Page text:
Nurses are waiting months for licenses as hospital staffing shortages spread
Almost 1 in 10 nurses who were issued new licenses last year waited six months or more, an NPR analysis found. Nurses say patient care suffers as these delays make staffing shortages even worse.
STEVE INSKEEP, HOST:
An NPR investigation finds one reason why hospitals are struggling to find enough nurses. We know about the nursing shortage through waves of the pandemic. What we did not know is a barrier to filling those jobs. Nurses right out of school and nurses who move to new states often want to help out but cannot because they're waiting on state licensing boards, which can take months to process their applications. Our team of reporters working this story includes Austin Fast with NPR's investigations team. Good morning.
AUSTIN FAST, BYLINE: Good morning, Steve.
INSKEEP: Also Jayme Lozano of Texas Tech Public Media in Lubbock, Texas. Welcome to you.
JAYME LOZANO, BYLINE: Good morning, Steve.
INSKEEP: And Brett Sholtis of WITF in Harrisburg, Pa. Welcome back.
BRETT SHOLTIS, BYLINE: Hey. Thanks for having me, Steve.
INSKEEP: So we've got a little bit of a nationwide survey here. And, Brett, let's start in Pennsylvania. What's the situation where you are?
SHOLTIS: Well, in Pennsylvania, hospitals and nurses unions say there just aren't enough nurses to meet the need right now. And it's not just nurses saying that. A recent survey of hospitals found that more than 1 in 4 nursing jobs were vacant in November and December. Long waits for licenses is one reason for that shortage. And so at the start of the pandemic, average waits were seven weeks. Here, they've more than doubled to 15 weeks, and some people wait much longer.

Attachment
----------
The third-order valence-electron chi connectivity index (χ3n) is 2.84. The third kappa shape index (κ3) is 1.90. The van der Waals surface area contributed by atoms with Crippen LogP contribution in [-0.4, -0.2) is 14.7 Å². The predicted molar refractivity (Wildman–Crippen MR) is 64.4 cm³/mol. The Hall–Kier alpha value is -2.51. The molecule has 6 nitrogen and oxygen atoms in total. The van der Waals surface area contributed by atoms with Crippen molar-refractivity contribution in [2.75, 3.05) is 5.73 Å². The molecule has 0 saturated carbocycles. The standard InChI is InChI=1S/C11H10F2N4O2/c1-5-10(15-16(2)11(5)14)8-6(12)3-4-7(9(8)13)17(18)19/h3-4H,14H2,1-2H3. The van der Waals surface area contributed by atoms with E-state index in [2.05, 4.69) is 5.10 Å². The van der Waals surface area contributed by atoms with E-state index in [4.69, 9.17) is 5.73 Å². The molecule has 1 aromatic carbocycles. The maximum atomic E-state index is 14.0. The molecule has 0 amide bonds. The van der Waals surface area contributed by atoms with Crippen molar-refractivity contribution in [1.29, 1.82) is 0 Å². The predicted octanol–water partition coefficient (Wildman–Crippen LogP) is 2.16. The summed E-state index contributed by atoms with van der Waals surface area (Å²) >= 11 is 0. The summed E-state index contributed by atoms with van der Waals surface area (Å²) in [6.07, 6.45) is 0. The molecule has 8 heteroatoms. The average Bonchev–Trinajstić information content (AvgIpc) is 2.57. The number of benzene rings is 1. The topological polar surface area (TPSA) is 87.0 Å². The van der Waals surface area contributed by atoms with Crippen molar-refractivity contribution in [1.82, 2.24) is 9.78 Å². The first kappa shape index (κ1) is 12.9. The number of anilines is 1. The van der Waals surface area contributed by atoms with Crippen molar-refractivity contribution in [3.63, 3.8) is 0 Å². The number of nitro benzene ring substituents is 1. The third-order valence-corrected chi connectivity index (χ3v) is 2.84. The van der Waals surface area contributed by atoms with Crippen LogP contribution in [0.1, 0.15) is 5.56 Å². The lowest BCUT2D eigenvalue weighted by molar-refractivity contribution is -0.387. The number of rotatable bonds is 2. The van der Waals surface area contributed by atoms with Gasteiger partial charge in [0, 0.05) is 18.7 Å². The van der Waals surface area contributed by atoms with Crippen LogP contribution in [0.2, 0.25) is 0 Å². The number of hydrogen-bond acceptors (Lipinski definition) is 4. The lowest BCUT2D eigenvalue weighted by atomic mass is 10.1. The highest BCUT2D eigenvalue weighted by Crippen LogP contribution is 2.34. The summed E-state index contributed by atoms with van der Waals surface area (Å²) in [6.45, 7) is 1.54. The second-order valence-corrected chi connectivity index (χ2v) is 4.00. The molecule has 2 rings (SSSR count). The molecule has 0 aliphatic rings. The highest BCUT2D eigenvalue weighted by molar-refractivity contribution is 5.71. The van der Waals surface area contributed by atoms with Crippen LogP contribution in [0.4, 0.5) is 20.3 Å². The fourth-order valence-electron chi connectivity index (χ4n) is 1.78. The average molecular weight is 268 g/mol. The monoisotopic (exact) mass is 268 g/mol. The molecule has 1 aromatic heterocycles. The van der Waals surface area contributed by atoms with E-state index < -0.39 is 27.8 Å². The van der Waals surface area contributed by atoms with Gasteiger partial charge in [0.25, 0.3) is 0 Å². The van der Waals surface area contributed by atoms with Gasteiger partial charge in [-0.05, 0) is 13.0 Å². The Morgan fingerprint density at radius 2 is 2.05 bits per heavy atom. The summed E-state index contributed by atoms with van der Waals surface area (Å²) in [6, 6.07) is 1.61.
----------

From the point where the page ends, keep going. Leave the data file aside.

INSKEEP: And is it the same in Lubbock, Texas, Jayme?
LOZANO: Yes, actually. We have some people who were waiting as little as, you know, maybe three weeks, but we have several who were waiting over 400 days. So that's not a great processing time.
INSKEEP: Wow. So we're talking about someone who is qualified as a nurse, may even have been a nurse in a different state, but they have to get relicensed when they move, and it takes more than a year to get that license, even though there's a crisis?
LOZANO: Unfortunately, yes, that's what we're seeing.
INSKEEP: And why would that be in Texas?
LOZANO: Well, in Texas, it's for a couple of reasons. The biggest being that right as the pandemic started, I should say, the state board of nursing had to trim its budget, and it didn't have as many people working there as they normally would like. But on top of that, they also had to learn how to do everything remotely because of the pandemic. And Mark Majek - he's the director for the Texas Board of Nursing - he says that figuring out that process really delayed their workload.
MARK MAJEK: You can always say, great, there's more nurses coming to Texas, but you still have to do the criminal background check, verify their license from other states and, in our case, even other countries.
LOZANO: The Texas board is working to hire additional staff, but that is tough since the governor asked all state agencies to cut their budgets because of COVID.
INSKEEP: OK, so a wait of months in Pennsylvania, a wait that can in some cases be more than a year in Texas. Austin, is that normal across the country?
FAST: Unfortunately, it's happening in a lot of states. So as part of this investigation, I asked every state's nursing board for records to see when all their nurses submitted an application and when those nurses actually got that license issued. We got records from 32 states. We're talking almost a quarter of a million nurses just in 2021. And more than a third of all those new nurses licensed last year waited over three months. Many waited half a year or longer. And again, this was happening as hospitals were struggling to cover shifts.